This year, Fest’Napuan is celebrating its 20th anniversary and at the same running a fundraising campaign to support the recovery of ni-Vanuatu musicians by repairing the Fest’Napuan facilities at Saralana Stage and the public access music rehearsal Bié Studio.
Initiatives like Fest’Napaun, Nesar Studio, and the Wan Voes Kivhan concert and appeal song all provide important opportunities for young people and the broader arts community to engage in the re-building of the community and the nation.
These activities are all open to the public and they offer a practical ways for young people to become engaged with their community and feel a sense of utility and connection in a time of great stress and anxiety.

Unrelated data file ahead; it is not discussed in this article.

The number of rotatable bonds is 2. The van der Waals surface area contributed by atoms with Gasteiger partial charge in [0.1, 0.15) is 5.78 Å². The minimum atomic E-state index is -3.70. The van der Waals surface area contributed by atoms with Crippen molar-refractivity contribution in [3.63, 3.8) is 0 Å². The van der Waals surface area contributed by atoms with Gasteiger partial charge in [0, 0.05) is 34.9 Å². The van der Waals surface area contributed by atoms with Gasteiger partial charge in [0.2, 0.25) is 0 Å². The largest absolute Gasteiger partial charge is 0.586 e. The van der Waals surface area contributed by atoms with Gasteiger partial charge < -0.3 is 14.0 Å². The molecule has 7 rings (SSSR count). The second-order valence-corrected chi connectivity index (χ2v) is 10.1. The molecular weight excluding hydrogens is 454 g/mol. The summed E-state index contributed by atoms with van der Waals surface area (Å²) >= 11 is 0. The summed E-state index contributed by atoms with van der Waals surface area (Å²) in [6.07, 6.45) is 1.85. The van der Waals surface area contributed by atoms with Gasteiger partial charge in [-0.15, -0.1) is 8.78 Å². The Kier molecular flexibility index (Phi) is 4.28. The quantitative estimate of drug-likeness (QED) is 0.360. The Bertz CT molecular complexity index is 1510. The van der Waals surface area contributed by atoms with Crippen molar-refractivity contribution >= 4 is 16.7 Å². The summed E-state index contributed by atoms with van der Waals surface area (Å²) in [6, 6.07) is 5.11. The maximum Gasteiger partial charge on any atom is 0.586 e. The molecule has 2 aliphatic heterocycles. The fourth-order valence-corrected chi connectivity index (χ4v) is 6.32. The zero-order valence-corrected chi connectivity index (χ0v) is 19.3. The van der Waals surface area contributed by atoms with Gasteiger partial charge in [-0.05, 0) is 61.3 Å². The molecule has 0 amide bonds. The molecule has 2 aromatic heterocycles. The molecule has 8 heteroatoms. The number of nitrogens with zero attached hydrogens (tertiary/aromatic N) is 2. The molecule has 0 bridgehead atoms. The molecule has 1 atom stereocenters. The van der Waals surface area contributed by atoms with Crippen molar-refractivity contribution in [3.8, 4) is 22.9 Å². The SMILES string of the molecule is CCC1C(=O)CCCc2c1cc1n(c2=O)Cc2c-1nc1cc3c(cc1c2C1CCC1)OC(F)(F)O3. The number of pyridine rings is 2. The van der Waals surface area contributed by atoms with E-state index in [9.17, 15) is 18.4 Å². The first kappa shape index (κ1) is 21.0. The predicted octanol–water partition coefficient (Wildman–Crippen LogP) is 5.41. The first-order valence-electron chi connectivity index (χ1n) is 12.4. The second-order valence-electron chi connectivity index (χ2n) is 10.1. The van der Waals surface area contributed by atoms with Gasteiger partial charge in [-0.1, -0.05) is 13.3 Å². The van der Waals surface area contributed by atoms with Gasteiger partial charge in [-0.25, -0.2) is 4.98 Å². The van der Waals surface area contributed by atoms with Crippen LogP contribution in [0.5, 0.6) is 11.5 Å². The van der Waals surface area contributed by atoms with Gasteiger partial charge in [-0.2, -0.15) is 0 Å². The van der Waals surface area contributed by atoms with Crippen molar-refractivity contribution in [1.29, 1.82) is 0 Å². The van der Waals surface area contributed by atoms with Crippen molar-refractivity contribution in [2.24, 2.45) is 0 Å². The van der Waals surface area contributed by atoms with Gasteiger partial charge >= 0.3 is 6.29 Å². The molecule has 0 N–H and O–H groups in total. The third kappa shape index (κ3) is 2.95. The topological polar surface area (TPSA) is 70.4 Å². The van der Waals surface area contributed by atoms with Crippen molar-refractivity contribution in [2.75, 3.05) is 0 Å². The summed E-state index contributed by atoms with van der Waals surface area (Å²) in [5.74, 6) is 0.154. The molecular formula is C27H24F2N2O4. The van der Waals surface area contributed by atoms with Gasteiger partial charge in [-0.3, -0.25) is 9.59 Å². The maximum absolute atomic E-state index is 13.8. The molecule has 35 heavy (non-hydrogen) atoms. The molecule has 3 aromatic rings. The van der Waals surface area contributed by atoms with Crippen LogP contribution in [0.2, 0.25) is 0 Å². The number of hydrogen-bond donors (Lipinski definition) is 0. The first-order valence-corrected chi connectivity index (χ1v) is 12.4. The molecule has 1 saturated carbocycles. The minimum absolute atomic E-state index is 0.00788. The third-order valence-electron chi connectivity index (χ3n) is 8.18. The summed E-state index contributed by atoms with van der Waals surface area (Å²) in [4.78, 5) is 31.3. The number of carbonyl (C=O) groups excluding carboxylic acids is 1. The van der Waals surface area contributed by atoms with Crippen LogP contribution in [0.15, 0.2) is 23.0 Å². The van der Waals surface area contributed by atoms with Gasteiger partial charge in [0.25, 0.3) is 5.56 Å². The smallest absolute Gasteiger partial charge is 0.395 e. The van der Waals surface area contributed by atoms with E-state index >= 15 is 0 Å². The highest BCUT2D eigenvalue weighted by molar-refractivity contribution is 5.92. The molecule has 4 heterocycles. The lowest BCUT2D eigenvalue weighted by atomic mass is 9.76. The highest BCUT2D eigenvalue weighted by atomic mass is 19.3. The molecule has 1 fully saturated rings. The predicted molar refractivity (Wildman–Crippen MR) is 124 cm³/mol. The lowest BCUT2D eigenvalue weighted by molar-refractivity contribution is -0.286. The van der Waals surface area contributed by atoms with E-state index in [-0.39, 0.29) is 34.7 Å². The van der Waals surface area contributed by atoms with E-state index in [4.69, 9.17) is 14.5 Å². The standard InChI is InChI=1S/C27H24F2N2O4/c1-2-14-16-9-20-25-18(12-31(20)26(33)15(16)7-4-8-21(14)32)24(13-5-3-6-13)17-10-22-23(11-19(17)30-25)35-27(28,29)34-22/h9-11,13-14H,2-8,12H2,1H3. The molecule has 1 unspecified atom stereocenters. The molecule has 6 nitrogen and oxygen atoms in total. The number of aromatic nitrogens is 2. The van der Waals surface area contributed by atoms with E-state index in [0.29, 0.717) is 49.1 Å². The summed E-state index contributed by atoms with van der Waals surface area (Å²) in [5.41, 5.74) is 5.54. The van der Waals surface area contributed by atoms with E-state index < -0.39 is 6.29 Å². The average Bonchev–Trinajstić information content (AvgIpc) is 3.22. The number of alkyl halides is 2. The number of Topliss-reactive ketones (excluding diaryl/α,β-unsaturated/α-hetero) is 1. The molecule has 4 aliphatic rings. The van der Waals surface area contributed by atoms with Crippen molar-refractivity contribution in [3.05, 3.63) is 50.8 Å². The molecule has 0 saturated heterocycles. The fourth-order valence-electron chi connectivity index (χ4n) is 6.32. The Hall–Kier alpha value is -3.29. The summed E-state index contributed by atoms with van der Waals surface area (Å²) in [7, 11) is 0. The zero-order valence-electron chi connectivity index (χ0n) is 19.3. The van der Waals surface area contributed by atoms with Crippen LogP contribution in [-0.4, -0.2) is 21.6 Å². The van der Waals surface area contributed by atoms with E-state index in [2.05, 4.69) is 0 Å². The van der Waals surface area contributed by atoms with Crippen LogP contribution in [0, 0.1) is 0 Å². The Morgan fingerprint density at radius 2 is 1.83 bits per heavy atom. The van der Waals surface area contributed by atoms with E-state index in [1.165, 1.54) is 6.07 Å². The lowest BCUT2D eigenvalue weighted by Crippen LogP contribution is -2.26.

One of the young artists involved in this initiative is Bobby Shing, whose stage name is Tujah. In early October, Tujah released his latest single, Resilient which expresses the power of music as a tool for connection, healing and enjoyment in the post-disaster context of Vanuatu.
“This experience of living through such a disaster will only inspire us,” Bobby said.
For more information about the projects and initiatives in this article, and to support the creative recovery in Vanuatu please see:
Tom is a well-known figure in the cultural sector in Vanuatu, where he lived for almost a decade. Tom is a director of the Vanuatu NGO, Further Arts, and the Melbourne-based record label, Wantok Musik.
Also by Thomas Dick: Vanuatu's stories of resilience after Cyclone Pam